Individual parts of the kingdom put up a fight against the Vikings, notably the citizens of London, who gave King Svein Forkbeard of Denmark a bloody nose in 1013, and ealdorman Ulfcytel of East Anglia, who gained the respect of his enemies in 1004 by giving them ‘harder hand-play’ in battle than they expected, before being killed in 1016. But these flashes of resistance were massively outweighed by defeats, usually the result of weak leadership. The main problem, according to the Peterborough Chronicle’s entry for 1011, was ‘lack of decision’: paying tribute was bad enough, but it was paid too late, after the damage had been done and the poor folk had been ‘raided and roped up and killed’. A nadir was reached in 1012 with the capture and murder of Archbishop Ælfheah, who was pelted with ox bones and finished off with the back of an axe because he refused to pay ransom. Æthelred was replaced as king of England by Svein the following year, but restored in 1014 after Svein died. In 1016 he was succeeded by his son Edmund ‘Ironside’, who fought Svein’s son Knut (King Canute) to a draw, but died young and unexpectedly, possibly of battle wounds, possibly by assassination. The contrast between father and son does further damage to Æthelred’s reputation.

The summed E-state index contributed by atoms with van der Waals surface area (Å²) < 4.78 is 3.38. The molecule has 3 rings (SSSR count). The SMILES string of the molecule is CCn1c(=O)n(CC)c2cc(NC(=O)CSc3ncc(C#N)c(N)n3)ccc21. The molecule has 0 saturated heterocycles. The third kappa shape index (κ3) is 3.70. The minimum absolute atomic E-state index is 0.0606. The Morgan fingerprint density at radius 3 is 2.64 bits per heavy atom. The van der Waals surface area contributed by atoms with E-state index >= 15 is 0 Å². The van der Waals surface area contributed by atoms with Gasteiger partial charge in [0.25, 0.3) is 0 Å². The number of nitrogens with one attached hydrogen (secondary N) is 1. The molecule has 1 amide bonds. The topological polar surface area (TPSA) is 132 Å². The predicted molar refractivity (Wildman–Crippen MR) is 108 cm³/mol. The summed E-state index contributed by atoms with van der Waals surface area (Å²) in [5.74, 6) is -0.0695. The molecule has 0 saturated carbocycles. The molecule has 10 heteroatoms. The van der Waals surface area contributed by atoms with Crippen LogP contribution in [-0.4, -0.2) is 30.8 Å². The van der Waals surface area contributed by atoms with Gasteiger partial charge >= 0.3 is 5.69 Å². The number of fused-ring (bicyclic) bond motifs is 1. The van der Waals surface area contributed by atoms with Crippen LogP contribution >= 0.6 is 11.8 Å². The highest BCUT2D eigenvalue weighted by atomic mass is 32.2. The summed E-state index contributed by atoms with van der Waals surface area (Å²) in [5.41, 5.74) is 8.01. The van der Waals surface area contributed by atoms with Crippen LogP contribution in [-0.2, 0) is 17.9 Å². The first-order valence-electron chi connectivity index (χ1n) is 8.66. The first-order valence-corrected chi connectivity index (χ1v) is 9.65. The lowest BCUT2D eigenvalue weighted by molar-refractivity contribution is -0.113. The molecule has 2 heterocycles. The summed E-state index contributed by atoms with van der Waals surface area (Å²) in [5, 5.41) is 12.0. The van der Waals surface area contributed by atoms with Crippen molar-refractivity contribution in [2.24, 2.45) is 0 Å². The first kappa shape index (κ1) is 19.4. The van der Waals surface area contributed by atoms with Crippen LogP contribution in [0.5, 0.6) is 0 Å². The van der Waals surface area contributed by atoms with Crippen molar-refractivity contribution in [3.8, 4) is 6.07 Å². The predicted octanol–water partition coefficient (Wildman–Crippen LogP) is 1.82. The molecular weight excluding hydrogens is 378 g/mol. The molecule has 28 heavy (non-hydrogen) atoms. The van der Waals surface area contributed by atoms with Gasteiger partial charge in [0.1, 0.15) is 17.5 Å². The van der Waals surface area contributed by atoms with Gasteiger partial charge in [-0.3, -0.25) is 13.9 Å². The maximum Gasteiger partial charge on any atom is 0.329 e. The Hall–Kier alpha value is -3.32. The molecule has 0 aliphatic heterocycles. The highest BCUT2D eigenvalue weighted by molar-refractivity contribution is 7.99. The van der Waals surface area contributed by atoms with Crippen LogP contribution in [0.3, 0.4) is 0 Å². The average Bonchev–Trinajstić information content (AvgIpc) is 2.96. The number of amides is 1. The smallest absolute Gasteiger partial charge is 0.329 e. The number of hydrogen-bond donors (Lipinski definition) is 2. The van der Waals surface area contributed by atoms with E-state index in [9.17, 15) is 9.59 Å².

Early modern historians claimed that Æthelred should never have acceded to the throne in the first place. He was the third son of his father, Edgar, who had followed the royal habit of serial monogamy, which was virtually guaranteed to create stepmother issues. Edgar should have been succeeded by Edward, the son of his first wife; next in line was Edmund, Æthelred’s elder brother by Edgar’s third wife, Ælfthryth. But Edmund died, and Edward was murdered at Corfe Castle in 978: ‘No worse deed for the English race was ever done than this,’ the Peterborough chronicler wrote. Æthelred, aged between ten and 12, was the surviving heir and his mother effectively took over as regent. There is no record from the time of anyone blaming Ælfthryth for Edward’s death, though the chronicler notes that the dead king’s family made no effort to avenge him, which is certainly suspicious.